By CLIFF BRUNT
Here are a few things to watch as Purdue (1-2) heads to Madison to play at No. 24 Wisconsin (2-1) at 3:30 p.m. on Saturday.
Can Purdue maintain its momentum?
Purdue had moments during Saturday’s 31-24 loss to Notre Dame that showed much-needed improvement in the mental toughness department.
First, Akeem Hunt plowed over a defender on the sideline on the third play of the game. That took the fight to the Irish and energized the Boilermakers and their crowd.
The second was Purdue’s response to Notre Dame’s interception return for a touchdown in the fourth quarter. The Boilermakers came right back and scored to cut Notre Dame’s lead to seven.
Those kinds of plays were missing in the first two games, and the kind they will need in Wisconsin’s especially hostile environment.
Purdue’s confidence is high. When you compete with Notre Dame on national television, when you’re willing to hit the bully in the mouth first, people notice. Prospects notice. Darrell Hazell made a statement on Saturday night. That statement is that there is a light at the end of the tunnel, and the light might not be as far away as we thought.
Purdue’s players are showing signs that they’ve had enough of the complacency. The Boilermakers moved forward an entire year in 60 minutes of football. Even ESPN is saying good things about the Purdue program.
Through all that, Hazell said his players have had the right attitude since the game.
“They were very disappointed in the outcome on Saturday night, and that’s where you want them to be,” he said. “If your guys are happy because we played better or we played well, something’s wrong there. The outcome of the game should determine how you feel, and our guys didn’t feel good about the outcome of that football game Saturday night, so we’re starting to get it.”
Hazell said the team was “a foot off” from making several plays that would have changed things against the Irish.
“I told our football team that we need to find that foot this week,” he said. “Wherever that foot is, those 12 inches, we’ve got to go find that foot. Because that is the difference, the physical difference that makes the difference in your world.”
Finding it against Wisconsin would be a big deal. The Badgers have beaten the Boilermakers seven straight times. The past six have been by double digits, by a combined score of 226-69.
Can Rob Henry do it again?
The coaching staff put Henry in position to thrive, moving him around and giving him a chance to make plays. He completed 25 of 40 passes for 256 yards against Notre Dame, all career highs.
Henry has improved as a passer, and Purdue’s coaching staff showed faith in him against Notre Dame that the previous regime didn’t. By putting the game on Henry’s shoulders (and Henry playing well), the Boilermakers took a critical step in shutting down the noise about freshmen Austin Appleby and Danny Etling. Given his gigantic leap since the opener, it’s not beyond the realm of possibility that he can take another one.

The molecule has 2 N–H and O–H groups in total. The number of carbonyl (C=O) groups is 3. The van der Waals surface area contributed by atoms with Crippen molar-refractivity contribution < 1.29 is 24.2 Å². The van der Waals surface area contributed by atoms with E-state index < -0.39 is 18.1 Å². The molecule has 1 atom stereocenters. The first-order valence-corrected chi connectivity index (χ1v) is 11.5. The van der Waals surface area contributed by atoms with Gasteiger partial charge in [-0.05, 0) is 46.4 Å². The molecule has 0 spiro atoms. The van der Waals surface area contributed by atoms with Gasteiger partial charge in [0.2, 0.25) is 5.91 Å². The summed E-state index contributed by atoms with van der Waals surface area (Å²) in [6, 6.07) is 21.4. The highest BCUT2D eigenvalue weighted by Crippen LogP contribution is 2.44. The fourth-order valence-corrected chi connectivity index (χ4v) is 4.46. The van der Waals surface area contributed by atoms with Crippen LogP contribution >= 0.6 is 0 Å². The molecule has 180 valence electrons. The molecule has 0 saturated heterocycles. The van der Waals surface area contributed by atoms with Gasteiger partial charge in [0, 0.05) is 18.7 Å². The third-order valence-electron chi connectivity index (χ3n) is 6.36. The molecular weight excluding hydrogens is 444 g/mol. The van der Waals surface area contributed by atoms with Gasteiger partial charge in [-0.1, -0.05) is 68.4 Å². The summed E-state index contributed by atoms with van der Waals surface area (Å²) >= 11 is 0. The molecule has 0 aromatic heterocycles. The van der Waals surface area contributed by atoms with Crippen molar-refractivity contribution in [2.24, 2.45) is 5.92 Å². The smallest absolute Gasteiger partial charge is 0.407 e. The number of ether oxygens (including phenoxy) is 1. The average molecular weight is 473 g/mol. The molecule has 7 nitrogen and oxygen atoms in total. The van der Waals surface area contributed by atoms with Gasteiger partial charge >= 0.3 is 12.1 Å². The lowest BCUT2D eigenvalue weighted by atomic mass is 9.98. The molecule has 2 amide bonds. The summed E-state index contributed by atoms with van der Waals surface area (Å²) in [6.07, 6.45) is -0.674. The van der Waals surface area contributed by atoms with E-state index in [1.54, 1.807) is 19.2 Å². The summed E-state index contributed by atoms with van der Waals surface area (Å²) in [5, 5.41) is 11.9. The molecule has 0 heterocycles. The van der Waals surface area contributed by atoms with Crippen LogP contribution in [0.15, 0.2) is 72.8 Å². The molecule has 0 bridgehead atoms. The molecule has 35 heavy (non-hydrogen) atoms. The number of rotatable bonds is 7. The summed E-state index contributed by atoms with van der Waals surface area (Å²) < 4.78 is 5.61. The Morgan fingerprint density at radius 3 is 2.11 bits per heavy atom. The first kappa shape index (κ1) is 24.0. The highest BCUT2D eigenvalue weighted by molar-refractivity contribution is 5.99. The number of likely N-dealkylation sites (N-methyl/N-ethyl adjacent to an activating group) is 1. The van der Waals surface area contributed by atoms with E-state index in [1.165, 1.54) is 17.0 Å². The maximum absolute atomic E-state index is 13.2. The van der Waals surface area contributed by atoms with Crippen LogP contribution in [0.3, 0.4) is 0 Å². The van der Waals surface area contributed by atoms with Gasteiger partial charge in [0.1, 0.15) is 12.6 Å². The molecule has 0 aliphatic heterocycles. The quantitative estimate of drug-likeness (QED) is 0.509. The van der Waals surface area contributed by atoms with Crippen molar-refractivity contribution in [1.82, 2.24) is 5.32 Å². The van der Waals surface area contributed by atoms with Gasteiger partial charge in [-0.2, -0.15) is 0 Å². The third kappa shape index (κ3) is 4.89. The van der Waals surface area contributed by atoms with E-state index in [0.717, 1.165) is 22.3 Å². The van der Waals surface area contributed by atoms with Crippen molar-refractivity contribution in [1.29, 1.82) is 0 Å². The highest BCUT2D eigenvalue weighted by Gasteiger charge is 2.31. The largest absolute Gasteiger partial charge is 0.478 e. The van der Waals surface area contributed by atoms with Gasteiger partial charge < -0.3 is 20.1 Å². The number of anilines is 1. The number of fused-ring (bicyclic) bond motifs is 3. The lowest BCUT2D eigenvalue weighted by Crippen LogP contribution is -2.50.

“He played he pretty well,” Hazell said. “He got us in and out of the huddle really fast. I thought he made good decisions with the football throwing it away, but we need for him to continue to get better.”
Can Purdue manufacture a running game?
It seems like a strange question because Akeem Hunt did so much damage against Notre Dame. But the Boilermakers ran for just 38 yards on 21 carries against the Irish. Hunt did most of his damage in the passing game, catching nine passes for 72 yards. At some point, the Boilemakers will need to be able to move the chains on the ground.
Can Purdue stop Wisconsin from running the ball?
As far as the running game goes, nothing has changed under new coach Gary Andersen.
The following numbers are 3-game totals.
Melvin Gordon has 37 carries for 482 yards. I didn’t say catches. He plays running back. That’s 12.9 yards per carry. James White has 45 carries for 305 yards. Corey Clement, a freshman, has 31 carries for 251 yards. The Badgers average 337 yards rushing per game.
Then, there are the people who block for them.
Left tackle Tyler Marz is 6-foot-5 and 321 pounds. Left guard Ryan Groy is 6-5, 320. Center, normally the smallest offensive line position, is occupied by 6-6, 322-pound Dallas Levallen. Right guard Kyle Costigan is 6-5, 315 and right tackle Rob Haverstein is 6-8, 327.
You can’t implement a conventional game plan against the Badgers because their line is so huge and their backs are so good.
“You’ve got to get a lot of men near the football, which makes you vulnerable in other spots, but you have to make them as one dimensional as you can,” Hazell said. “You have to be able to stop the power. They run it out of a lot of different formations. They have a big offensive line. That presents a little bit of an issue. But you need to get eight, nine hats around the football to eliminate some of those running gaps.”
Can Wisconsin win close games?
Purdue might be OK in a close game. Here are the Badgers’ last six games decided by seven points or less:
Sept. 29, 2012 — Nebraska, L, 27-30
Oct. 20, 2012 — Michigan State, L, 13-16
Nov. 17, 2012 — Ohio State, L, 14-21 (OT)
Nov. 24, 2012 — Penn State, L, 21-24 (OT)
Jan. 1, 2013 — Stanford, L, 14-20
Sept. 14, 2013 — Arizona State, L, 30-32
Is Wisconsin ready to play?
Being unable to line up for what would have been a game-winning field goal in the closing seconds of last Saturday’s 32-30 loss to Arizona State could have a dramatic effect on a football team. It depends on the makeup of the players. We will learn a lot about the Badgers this week.
“I think our kids will bounce back well,” Andersen said. “That’s life lessons that can be learned. You can only control what you can control, and that is a challenge, and that is the mindset of all of us in the football program right now.”